Monthly Archives: January 2012

Rotherslade Bay, Gower Peninsula on a grey day

I hadn’t managed to make any images recently with the demands of computer work, emails and phone calls. The weather hadn’t been that interesting when I had a few minutes spare, but I finally managed an hour or so last week to get out and about. In this situation it would have been easy to slip off to my usual go to bay of Caswell. But wanting a change I visited Rotherslade, which I realised I hadn’t photographed since I had started using a digital camera way back in 2004/05.

I knew setting off that I would be making the images in black and white due to the lack of directional light and low, grey cloud. Exposure would be relatively long with the low light levels, but as usual I wanted to avoid the really long exposures I’m not fond of. Luckily there seemed to be more light bouncing around than I originally thought, which meant that most of my exposures were about the  1 second mark. At this shutter speed I find that there is still enough definition of details in the moving object, but enough blur to suggest movement.

I’m often asked on my courses the best technique to photograph waves. I confuse most clients with the reply – use your motor drive. Taking photos of wave motion, especially with longer exposures makes it difficult to previsualise the results, so it turns into a numbers game. The longer exposures allow you to come out of mirror lock up mode which I normally advocate using for slow shutter speeds between 1/15 and 1/2 a second. This then in turn allows the motor drive to be activated. I combine this with a cable release and blocking off of the viewfinder, to allow me to stand back and watch the waves and their approach. I may pick out markers in the foreground that I know the wave must reach before I fire the shutter to stop me ending up with too many files that I would just delete later.

I hadn’t seen the swirl of the wave motion in the picture above and only noticed it in a series of images on the computer. The image changed considerably within a few frames; too much white waves being too distracting, but no white detail proved too plain.

I know some people don’t like these type of images. They are fairly nondescript and don’t have any tell tale signs of the location making them anonymous and could be from anywhere. Not everybody has an iconic location on their doorstep and the challenge of making beautiful pictures in a location not so well known is far more interesting and less prone to cliche than the classic, iconic view. Check out Joe Cornish and his photographs of Roseberry Topping close to his home.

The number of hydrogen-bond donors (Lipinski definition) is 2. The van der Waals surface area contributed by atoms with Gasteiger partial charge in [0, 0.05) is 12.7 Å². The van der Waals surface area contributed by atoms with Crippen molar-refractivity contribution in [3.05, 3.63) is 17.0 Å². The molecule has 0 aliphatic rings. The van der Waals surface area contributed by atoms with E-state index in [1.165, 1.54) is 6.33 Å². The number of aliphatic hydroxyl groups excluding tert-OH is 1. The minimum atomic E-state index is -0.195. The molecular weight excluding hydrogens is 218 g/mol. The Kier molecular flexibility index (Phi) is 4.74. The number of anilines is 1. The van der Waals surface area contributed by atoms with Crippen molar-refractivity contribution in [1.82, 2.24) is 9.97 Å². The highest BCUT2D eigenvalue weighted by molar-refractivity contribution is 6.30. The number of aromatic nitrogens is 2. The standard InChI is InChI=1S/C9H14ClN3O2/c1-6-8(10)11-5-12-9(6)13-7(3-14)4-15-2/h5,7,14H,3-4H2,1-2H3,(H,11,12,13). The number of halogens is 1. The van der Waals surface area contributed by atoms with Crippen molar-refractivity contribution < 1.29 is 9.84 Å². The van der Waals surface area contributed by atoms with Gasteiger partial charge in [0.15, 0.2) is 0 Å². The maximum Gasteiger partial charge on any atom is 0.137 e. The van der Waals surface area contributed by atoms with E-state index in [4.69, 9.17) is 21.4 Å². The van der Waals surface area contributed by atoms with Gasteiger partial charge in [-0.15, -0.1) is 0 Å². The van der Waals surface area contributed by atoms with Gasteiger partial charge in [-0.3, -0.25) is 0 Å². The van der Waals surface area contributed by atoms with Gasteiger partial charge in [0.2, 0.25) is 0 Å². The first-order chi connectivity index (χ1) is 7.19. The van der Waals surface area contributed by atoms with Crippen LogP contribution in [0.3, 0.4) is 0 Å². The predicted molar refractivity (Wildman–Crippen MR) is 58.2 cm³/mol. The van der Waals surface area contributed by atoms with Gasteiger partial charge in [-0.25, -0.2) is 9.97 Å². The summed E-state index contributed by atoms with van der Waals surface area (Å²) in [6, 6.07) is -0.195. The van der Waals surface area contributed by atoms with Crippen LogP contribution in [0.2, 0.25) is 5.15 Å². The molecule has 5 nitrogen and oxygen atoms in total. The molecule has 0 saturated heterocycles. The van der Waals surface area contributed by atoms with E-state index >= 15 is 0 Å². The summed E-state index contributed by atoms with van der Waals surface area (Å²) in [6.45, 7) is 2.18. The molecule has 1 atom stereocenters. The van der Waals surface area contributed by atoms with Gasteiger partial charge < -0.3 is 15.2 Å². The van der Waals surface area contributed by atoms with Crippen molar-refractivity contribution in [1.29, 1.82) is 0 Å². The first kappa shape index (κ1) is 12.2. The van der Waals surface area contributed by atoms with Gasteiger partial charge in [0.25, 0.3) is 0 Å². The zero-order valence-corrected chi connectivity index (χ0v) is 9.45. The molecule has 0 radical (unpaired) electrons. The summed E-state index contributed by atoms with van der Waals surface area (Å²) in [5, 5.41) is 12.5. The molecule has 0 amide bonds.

Brandy Cove, Gower Peninsula

I’m sure I have been called a square in my time, but photographically it is always a format I have liked. I enjoyed and still continue to enjoy the square format in film, so when I came across this boulder at Brandy Cove and struggled to get a clear background to emphasise the boulder with my DSLR, I realised that cropping to a square would help the compositional balance as well as getting rid of the distracting background elements.

I tried to get my timing correct for making the image, as I didn’t want too much water flowing through the image, but needed some to fill in between the boulders. I’m not a great fan of really long exposureswith water as I like to have some detail in it, so it took a few goes to get the correct amount of water in the image. The shutter speed was dictated by the grey, overcast weather and was about 1 1/2 seconds @ F16 at ISO 200. This gave a sense of motion but retained the detail. If it had been any slower I would have increased the ISO to try and get the exposure around one second.

Brandy Cove has some great rock patterns and boulders, which compared to other Gower beaches, is quite different. Others have a mixture of sand and pebbles or just sand. One of my other reasons to visit was to test out my new Tascam DR-680 multi track audio recorder. This is allowing me to start 4 channel surround sound recording for some future projects. Unfortunately I can’t post the surround sound recording on the blog, but a stereo mix version is posted below.

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I tried a few more images of the boulder as the tide came in. The images have a different feel with the increased water levels, even though the exposure times had to be a bit longer as well. At the moment I prefer the first, but who knows over time the second image may grow on me.